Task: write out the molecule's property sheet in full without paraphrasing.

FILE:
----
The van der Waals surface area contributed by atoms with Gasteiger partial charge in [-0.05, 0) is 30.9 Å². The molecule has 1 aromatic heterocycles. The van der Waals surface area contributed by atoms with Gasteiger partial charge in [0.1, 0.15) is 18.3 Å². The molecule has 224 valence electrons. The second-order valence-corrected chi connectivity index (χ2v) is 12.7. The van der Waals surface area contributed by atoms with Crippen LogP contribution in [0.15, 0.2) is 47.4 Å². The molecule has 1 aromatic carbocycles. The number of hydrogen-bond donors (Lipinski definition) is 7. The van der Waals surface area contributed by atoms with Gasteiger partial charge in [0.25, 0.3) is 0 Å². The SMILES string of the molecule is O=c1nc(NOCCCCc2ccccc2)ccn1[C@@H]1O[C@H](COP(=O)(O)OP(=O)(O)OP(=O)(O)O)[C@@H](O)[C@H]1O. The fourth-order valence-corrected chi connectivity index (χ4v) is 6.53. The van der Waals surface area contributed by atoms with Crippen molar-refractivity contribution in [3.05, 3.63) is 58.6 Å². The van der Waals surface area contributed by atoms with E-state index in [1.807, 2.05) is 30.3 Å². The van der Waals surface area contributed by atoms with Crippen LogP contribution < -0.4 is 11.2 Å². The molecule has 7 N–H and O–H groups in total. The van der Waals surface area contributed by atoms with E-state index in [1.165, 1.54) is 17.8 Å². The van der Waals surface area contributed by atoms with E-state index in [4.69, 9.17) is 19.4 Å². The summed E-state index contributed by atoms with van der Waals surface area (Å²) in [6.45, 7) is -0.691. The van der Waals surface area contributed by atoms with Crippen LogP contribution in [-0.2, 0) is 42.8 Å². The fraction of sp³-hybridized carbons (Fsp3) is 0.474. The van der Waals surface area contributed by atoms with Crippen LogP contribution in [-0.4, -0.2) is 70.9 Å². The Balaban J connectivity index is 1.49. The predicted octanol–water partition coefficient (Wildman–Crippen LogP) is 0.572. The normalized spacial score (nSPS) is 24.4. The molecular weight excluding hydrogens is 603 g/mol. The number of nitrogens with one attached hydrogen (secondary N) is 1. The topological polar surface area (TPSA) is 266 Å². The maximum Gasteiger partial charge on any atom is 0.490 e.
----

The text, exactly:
The van der Waals surface area contributed by atoms with Gasteiger partial charge in [-0.05, 0) is 30.9 Å². The molecule has 1 aromatic heterocycles. The van der Waals surface area contributed by atoms with Gasteiger partial charge in [0.1, 0.15) is 18.3 Å². The molecule has 224 valence electrons. The second-order valence-corrected chi connectivity index (χ2v) is 12.7. The van der Waals surface area contributed by atoms with Crippen LogP contribution in [0.15, 0.2) is 47.4 Å². The molecule has 1 aromatic carbocycles. The number of hydrogen-bond donors (Lipinski definition) is 7. The van der Waals surface area contributed by atoms with Gasteiger partial charge in [0.25, 0.3) is 0 Å². The SMILES string of the molecule is O=c1nc(NOCCCCc2ccccc2)ccn1[C@@H]1O[C@H](COP(=O)(O)OP(=O)(O)OP(=O)(O)O)[C@@H](O)[C@H]1O. The fourth-order valence-corrected chi connectivity index (χ4v) is 6.53. The van der Waals surface area contributed by atoms with Crippen molar-refractivity contribution in [3.05, 3.63) is 58.6 Å². The van der Waals surface area contributed by atoms with E-state index in [1.807, 2.05) is 30.3 Å². The van der Waals surface area contributed by atoms with Crippen LogP contribution < -0.4 is 11.2 Å². The molecule has 7 N–H and O–H groups in total. The van der Waals surface area contributed by atoms with E-state index in [1.165, 1.54) is 17.8 Å². The van der Waals surface area contributed by atoms with E-state index in [4.69, 9.17) is 19.4 Å². The summed E-state index contributed by atoms with van der Waals surface area (Å²) in [6.45, 7) is -0.691. The van der Waals surface area contributed by atoms with Crippen LogP contribution in [-0.2, 0) is 42.8 Å². The fraction of sp³-hybridized carbons (Fsp3) is 0.474. The van der Waals surface area contributed by atoms with Crippen LogP contribution in [-0.4, -0.2) is 70.9 Å². The Balaban J connectivity index is 1.49. The predicted octanol–water partition coefficient (Wildman–Crippen LogP) is 0.572. The normalized spacial score (nSPS) is 24.4. The molecular weight excluding hydrogens is 603 g/mol. The number of nitrogens with one attached hydrogen (secondary N) is 1. The topological polar surface area (TPSA) is 266 Å². The maximum Gasteiger partial charge on any atom is 0.490 e.